October Issue 2015

By | Art | Published 4 years ago

Hawke’s Bay is an idyllic beach in Karachi, situated on the shores of the Arabian Sea. Its golden sands and crystal blue waters have for long afforded a break from the chaos and clutter of the city to weekenders. There are people who are fortunate enough to own or be able to rent the beach huts that dot the shore; others take the long drive for just a glimpse of the sea and its tranquil surroundings.

The beach area is surrounded by small fishing villages or goths. Fishermen have dwelt here peacefully for centuries. The men go out to sea on fishing trawlers, dredging its depths for a living. In recent years, various development schemes have been initiated in the vicinity, among which provisions have been made for families dislocated by the Lyari expressway.

Picnickers come to Hawke’s Bay from the elite areas of the southern city through Lyari, and there are approaches through  Baldia Town and Orangi Town as well.   A short distance away from the bathers and their huts is the country’s first ever nuclear power plant, known as Karachi Nuclear Power Plant (KANUPP), which was constructed in the early ‘70s, under the patronage of Zulfikar Ali Bhutto. The American company, General Electric, had been approached by Nobel Laureate Dr Abdus Salam to provide technical support for the project. Zulfikar Ali Bhutto was accompanied by Dr Salam at the inauguration ceremony.

The ageing plant’s life effectively came to an end in 2003, but after refurbishing with Chinese collaboration, it has soldered on and now produces 85 MW of electricity.

Faced by a growing energy crisis, the previous PPP government had proposed the use of civilian nuclear power for generating electricity. They had planned on expansion of KANUPP as well as the construction of new power plants at the site. The PML-N government concurred, and approved construction of Coastal Power Projects K-II and K-III for Hawke’s Bay, to be funded by Chinese loans.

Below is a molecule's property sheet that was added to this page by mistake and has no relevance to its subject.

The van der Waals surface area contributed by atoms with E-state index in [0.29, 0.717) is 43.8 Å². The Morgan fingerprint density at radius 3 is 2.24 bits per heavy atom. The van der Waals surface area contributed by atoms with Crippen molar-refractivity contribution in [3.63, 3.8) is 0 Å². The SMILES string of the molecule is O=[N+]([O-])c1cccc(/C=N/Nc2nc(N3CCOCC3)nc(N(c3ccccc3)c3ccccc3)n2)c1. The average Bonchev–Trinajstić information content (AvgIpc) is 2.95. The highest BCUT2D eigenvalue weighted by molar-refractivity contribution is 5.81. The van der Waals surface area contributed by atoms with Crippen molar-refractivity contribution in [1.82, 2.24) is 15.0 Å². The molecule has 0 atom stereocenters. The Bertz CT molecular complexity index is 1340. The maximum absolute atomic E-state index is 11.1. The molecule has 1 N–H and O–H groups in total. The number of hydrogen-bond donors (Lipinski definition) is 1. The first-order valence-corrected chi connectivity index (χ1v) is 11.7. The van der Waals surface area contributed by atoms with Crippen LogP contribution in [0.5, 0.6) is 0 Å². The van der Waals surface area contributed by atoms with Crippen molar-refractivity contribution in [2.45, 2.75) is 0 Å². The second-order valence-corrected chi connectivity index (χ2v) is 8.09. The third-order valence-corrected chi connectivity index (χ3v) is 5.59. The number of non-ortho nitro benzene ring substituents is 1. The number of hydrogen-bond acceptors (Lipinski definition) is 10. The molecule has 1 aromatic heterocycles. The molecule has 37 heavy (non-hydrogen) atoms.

In 2013, Prime Minister Nawaz Sharif laid the foundation stone of the two coastal nuclear power projects, K-II and K-III, with a production capacity of 2217 megawatts near the KANUPP site at Hawke’s Bay beach. The move sparked a debate, with physicists, environmentalists and civil rights organisations highlighting the risks involved in building nuclear power plants on the coastline of a densely populated city with poor infrastructure, lacking any significant institutional capacity disaster management. Citizens have also expressed their concern regarding the use of untried and potentially unsafe Chinese technology for plant construction.

The authorities were very quick in approving an Environmental Impact Assessment (EIA) report regarding the controversial nuclear power plants, which was submitted in a highly objectionable manner, considering the obvious hazards. As the well known scientist and civil rights campaigner, Dr Pervez Hoodbhoy wrote in Newsweek Pakistan. “In recommendations pertaining to nuclear plant construction in the United States, the US Nuclear Regulatory Commission says a new reactor should be sited away from very densely populated areas, preferably with fewer than 500 people per square mile within a 20-mile radius. That zone around Karachi’s power plant holds about 6,450 people per square mile.”

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The move by the government and the complicity of the Sindh Environmental Protection Agency (SEPA) in this regard compelled concerned individuals and civil society organisations to move  the courts. The court issued notices asking SEPA to abide by its regulations and consult  concerned citizens through a public hearing. But even that practice was exercised in a farcical manner, when inadequate time was granted for reviewing the EIA report and raising concerns. The public hearing was hastily convened at the KANUPP site at Hawke’s Bay, an inconvenient location for people living in distant parts of the city.

The formalities were fulfilled in a controversial manner and Prime Minister Nawaz Sharif hurried to the city on a one-day visit to attend the inauguration ceremony last August, amongst oft-repeated statements about the Pakistan-China friendship.

The hasty action taken by the government and blatant disregard for reservations expressed by concerned citizens led to an outcry.  The petitioners in the case, Karamat Ali, Executive Director of the Pakistan Institute of Labour Education and Research (PILER), Mohammad Ali Shah, Chairperson of Pakistan Fisherfolk Forum (PFF), Roland de Souza of Shehri-CBE, Dr A H Nayyar, senior scientist and president of the Pakistan Peace Coalition, Arif Belgaumi, senior architect, and Asad Iqbal Butt of the Human Rights Commission of Pakistan (HRCP) Karachi, issued a joint statement stating that the project was moving forward with reckless disregard for the safety and well being of the 20 million people who live in Karachi.